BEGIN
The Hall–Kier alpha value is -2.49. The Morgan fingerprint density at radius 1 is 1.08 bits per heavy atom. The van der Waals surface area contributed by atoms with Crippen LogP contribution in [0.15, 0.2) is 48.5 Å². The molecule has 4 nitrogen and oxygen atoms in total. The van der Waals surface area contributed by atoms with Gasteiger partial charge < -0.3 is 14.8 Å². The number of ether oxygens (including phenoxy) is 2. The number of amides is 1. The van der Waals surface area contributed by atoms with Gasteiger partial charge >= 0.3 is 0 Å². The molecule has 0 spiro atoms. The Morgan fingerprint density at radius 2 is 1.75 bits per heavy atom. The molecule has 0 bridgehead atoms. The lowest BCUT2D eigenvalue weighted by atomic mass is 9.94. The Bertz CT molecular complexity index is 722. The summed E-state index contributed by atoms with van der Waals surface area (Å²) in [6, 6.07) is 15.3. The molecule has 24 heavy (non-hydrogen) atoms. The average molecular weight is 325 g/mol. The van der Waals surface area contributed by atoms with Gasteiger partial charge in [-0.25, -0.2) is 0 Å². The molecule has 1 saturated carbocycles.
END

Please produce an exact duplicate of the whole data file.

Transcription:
The Hall–Kier alpha value is -2.49. The Morgan fingerprint density at radius 1 is 1.08 bits per heavy atom. The van der Waals surface area contributed by atoms with Crippen LogP contribution in [0.15, 0.2) is 48.5 Å². The molecule has 4 nitrogen and oxygen atoms in total. The van der Waals surface area contributed by atoms with Gasteiger partial charge < -0.3 is 14.8 Å². The number of ether oxygens (including phenoxy) is 2. The number of amides is 1. The van der Waals surface area contributed by atoms with Gasteiger partial charge >= 0.3 is 0 Å². The molecule has 0 spiro atoms. The Morgan fingerprint density at radius 2 is 1.75 bits per heavy atom. The molecule has 0 bridgehead atoms. The lowest BCUT2D eigenvalue weighted by atomic mass is 9.94. The Bertz CT molecular complexity index is 722. The summed E-state index contributed by atoms with van der Waals surface area (Å²) in [6, 6.07) is 15.3. The molecule has 24 heavy (non-hydrogen) atoms. The average molecular weight is 325 g/mol. The van der Waals surface area contributed by atoms with Gasteiger partial charge in [-0.25, -0.2) is 0 Å². The molecule has 1 saturated carbocycles.